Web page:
31 PHM1213 Physical Pharmacy 1 2008/931 Properties of Spironolactone Polymorphs ParametersForm 1Form 2 Unit cellorthorombic Dimension of a, b, c axes 0.998, 3.557, 0.623 1.058, 1.900, 1.101 Crystal habitNeedle-likeprisms Melting point205 deg. C210 deg. C

32 PHM1213 Physical Pharmacy 1 2008/932 Polymorphism in Pharmaceutical compounds drugspolymorphsamorphouspseudo ampicillin100 cortisone acetate 800 chlorampheni col palmitate 310 erythromycin200

33 PHM1213 Physical Pharmacy 1 2008/933 Solubility of chloramphenicol palmitate Form B Form A 1: 1

34 PHM1213 Physical Pharmacy 1 2008/934 Characterisation of Solids 1. 1. Microscopy – polarised light 2. 2. X-ray crystallography - single crystal - on the basis that crystals can diffract X- rays - wavelengths same magnitude as distance between atoms/molecules in crystal - enable the determination of the distances of various planes in crystals. Thus, structures. - e.g. penicillin 3. 3. X-ray diffraction – powder sample >>polymorphic state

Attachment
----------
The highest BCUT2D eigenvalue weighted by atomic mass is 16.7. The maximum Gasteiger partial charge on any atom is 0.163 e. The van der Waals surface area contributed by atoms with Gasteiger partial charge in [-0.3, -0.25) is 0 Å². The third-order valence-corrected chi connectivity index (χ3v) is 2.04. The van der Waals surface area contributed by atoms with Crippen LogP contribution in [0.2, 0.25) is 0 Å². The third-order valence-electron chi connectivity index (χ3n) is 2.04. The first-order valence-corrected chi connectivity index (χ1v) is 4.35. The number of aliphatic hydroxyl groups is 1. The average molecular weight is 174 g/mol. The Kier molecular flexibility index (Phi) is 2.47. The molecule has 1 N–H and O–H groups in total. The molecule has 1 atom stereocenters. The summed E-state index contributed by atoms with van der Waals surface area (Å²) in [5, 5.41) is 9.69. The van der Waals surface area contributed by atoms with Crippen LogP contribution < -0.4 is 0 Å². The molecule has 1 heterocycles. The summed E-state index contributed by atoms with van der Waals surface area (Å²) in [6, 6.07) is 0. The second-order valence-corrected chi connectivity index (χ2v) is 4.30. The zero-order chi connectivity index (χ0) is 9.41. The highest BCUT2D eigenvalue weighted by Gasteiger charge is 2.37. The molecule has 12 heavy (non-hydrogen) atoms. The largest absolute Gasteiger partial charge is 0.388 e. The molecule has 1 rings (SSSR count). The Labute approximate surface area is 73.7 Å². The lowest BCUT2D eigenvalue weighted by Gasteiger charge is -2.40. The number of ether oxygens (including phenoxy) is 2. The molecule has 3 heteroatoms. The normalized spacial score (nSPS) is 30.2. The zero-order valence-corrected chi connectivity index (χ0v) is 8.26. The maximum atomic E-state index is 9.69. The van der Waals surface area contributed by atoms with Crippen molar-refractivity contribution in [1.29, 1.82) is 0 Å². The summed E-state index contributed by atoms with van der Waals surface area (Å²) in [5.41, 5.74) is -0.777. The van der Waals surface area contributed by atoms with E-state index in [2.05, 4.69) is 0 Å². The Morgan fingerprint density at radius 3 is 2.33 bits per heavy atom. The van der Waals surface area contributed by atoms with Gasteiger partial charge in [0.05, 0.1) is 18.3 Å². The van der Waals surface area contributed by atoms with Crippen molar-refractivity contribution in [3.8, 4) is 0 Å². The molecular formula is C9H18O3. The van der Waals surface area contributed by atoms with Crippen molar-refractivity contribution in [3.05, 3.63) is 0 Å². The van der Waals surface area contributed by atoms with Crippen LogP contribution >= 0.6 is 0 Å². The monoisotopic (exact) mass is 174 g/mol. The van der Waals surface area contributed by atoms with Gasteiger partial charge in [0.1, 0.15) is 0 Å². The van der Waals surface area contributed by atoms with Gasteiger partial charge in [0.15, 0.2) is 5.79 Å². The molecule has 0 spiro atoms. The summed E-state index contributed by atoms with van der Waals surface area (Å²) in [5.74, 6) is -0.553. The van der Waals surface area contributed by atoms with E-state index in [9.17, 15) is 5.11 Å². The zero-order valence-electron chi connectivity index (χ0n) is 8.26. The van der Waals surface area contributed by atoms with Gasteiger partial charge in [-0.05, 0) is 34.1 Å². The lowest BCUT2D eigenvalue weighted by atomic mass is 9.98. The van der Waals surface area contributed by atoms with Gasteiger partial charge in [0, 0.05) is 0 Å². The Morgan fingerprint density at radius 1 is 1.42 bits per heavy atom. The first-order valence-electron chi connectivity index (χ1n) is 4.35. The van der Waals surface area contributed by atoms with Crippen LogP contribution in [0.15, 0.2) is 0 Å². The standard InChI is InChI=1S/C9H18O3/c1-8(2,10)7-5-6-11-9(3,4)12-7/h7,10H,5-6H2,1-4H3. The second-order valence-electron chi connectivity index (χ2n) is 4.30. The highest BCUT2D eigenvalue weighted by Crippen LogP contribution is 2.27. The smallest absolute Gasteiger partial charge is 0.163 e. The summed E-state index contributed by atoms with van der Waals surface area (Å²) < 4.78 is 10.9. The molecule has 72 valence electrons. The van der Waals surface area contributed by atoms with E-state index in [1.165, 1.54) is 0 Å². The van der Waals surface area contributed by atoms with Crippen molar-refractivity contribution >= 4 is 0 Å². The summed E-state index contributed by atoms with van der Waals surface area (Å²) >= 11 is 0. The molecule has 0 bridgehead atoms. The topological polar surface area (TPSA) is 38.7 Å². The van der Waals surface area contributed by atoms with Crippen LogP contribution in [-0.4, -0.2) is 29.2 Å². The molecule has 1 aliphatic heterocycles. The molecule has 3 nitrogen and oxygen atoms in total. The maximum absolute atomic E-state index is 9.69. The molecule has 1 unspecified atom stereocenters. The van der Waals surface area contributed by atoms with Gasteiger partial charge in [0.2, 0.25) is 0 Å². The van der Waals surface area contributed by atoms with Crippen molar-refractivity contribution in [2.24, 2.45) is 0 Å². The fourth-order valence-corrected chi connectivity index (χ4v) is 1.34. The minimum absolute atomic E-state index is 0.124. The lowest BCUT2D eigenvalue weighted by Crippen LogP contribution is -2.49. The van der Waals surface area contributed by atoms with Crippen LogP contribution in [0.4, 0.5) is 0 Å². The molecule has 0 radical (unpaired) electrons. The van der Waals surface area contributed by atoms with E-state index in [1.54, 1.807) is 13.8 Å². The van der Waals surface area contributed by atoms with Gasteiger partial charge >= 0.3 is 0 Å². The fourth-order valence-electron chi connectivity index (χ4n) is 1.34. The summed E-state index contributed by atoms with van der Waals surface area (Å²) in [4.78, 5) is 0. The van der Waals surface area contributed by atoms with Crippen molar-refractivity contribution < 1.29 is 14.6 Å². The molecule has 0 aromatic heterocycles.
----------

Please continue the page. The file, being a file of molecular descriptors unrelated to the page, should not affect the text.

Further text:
35 PHM1213 Physical Pharmacy 1 2008/935 Continue characterisation of solids 4. 4. Differential scanning calorimetry – Tg, Tc and Tm 5. 5. Infrared spectrometry 6. 6. Melting point – pure solid & liquid in equilibrium normal at 1 atm 7. 7. Heat of fusion ( H f ) – heat required to melt (increase intermolecular distance) 1 g of solid 8. 8. Solubility

36 PHM1213 Physical Pharmacy 1 2008/936 References 1. 1. AT Florence & D Attwood Physicochemical Principles of Pharmacy 3 rd. Ed, Macmillan (1998) Chapter 1 2. 2. EA Rawlins, Bentley’s Textbook of Pharmaceutics 3. 3. ME Aulton, Pharmaceutics: The Science of Dosage Form Design 4. 4. JT Cartensen, Advance Pharmaceutical Solids, Marcel Dekker, New York (2001) 5. 5. BD Cullity & SR Stock, Elements of x-ray diffraction 3 rd Ed., Prentice Hall, New Jersey (2001)